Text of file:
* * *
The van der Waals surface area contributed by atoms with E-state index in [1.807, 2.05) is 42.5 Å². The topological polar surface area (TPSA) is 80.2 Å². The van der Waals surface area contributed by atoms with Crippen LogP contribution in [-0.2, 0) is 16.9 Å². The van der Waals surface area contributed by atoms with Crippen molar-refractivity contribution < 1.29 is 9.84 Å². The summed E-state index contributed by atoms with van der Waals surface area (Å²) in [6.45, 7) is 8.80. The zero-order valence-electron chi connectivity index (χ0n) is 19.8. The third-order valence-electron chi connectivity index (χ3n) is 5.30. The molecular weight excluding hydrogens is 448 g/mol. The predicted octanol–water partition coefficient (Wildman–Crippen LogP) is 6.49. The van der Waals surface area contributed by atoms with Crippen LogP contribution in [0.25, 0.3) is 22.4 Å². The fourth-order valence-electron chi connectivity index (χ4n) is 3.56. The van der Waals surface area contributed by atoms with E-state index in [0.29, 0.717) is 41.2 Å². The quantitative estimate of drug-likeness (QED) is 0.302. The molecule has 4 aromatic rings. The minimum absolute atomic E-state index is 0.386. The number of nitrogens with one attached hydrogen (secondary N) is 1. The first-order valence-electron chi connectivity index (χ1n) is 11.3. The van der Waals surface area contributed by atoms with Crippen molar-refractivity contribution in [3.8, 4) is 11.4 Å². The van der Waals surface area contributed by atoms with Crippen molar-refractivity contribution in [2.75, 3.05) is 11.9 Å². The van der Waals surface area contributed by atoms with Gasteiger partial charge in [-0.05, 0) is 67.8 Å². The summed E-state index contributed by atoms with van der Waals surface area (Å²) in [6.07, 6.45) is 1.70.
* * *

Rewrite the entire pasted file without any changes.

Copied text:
The van der Waals surface area contributed by atoms with E-state index in [1.807, 2.05) is 42.5 Å². The topological polar surface area (TPSA) is 80.2 Å². The van der Waals surface area contributed by atoms with Crippen LogP contribution in [-0.2, 0) is 16.9 Å². The van der Waals surface area contributed by atoms with Crippen molar-refractivity contribution < 1.29 is 9.84 Å². The summed E-state index contributed by atoms with van der Waals surface area (Å²) in [6.45, 7) is 8.80. The zero-order valence-electron chi connectivity index (χ0n) is 19.8. The third-order valence-electron chi connectivity index (χ3n) is 5.30. The molecular weight excluding hydrogens is 448 g/mol. The predicted octanol–water partition coefficient (Wildman–Crippen LogP) is 6.49. The van der Waals surface area contributed by atoms with Crippen LogP contribution in [0.25, 0.3) is 22.4 Å². The fourth-order valence-electron chi connectivity index (χ4n) is 3.56. The van der Waals surface area contributed by atoms with E-state index in [0.29, 0.717) is 41.2 Å². The quantitative estimate of drug-likeness (QED) is 0.302. The molecule has 4 aromatic rings. The minimum absolute atomic E-state index is 0.386. The number of nitrogens with one attached hydrogen (secondary N) is 1. The first-order valence-electron chi connectivity index (χ1n) is 11.3. The van der Waals surface area contributed by atoms with Crippen molar-refractivity contribution in [3.8, 4) is 11.4 Å². The van der Waals surface area contributed by atoms with Crippen molar-refractivity contribution in [2.75, 3.05) is 11.9 Å². The van der Waals surface area contributed by atoms with Gasteiger partial charge in [-0.05, 0) is 67.8 Å². The summed E-state index contributed by atoms with van der Waals surface area (Å²) in [6.07, 6.45) is 1.70.